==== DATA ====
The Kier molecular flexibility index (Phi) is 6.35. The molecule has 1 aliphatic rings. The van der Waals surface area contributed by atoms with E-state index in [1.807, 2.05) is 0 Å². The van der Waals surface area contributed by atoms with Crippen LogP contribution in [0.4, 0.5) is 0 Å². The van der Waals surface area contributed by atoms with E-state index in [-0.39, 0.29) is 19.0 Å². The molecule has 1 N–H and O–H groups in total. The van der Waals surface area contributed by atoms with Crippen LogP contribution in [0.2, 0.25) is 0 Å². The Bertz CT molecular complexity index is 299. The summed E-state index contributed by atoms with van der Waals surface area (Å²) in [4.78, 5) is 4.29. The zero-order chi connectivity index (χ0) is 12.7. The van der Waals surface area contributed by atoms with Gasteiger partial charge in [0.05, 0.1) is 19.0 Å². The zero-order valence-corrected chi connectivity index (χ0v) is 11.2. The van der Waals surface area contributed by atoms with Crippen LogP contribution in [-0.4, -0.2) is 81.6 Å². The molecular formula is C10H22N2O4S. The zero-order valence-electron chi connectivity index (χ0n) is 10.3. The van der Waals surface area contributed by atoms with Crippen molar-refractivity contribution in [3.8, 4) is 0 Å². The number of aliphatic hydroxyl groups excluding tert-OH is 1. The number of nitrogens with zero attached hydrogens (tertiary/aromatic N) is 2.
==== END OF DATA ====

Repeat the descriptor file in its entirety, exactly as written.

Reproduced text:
The Kier molecular flexibility index (Phi) is 6.35. The molecule has 1 aliphatic rings. The van der Waals surface area contributed by atoms with E-state index in [1.807, 2.05) is 0 Å². The van der Waals surface area contributed by atoms with Crippen LogP contribution in [0.4, 0.5) is 0 Å². The van der Waals surface area contributed by atoms with E-state index in [-0.39, 0.29) is 19.0 Å². The molecule has 1 N–H and O–H groups in total. The van der Waals surface area contributed by atoms with Crippen LogP contribution in [0.2, 0.25) is 0 Å². The Bertz CT molecular complexity index is 299. The summed E-state index contributed by atoms with van der Waals surface area (Å²) in [4.78, 5) is 4.29. The zero-order chi connectivity index (χ0) is 12.7. The van der Waals surface area contributed by atoms with Gasteiger partial charge in [0.05, 0.1) is 19.0 Å². The zero-order valence-corrected chi connectivity index (χ0v) is 11.2. The van der Waals surface area contributed by atoms with Crippen LogP contribution in [-0.4, -0.2) is 81.6 Å². The molecular formula is C10H22N2O4S. The zero-order valence-electron chi connectivity index (χ0n) is 10.3. The van der Waals surface area contributed by atoms with Crippen molar-refractivity contribution in [3.8, 4) is 0 Å². The number of aliphatic hydroxyl groups excluding tert-OH is 1. The number of nitrogens with zero attached hydrogens (tertiary/aromatic N) is 2.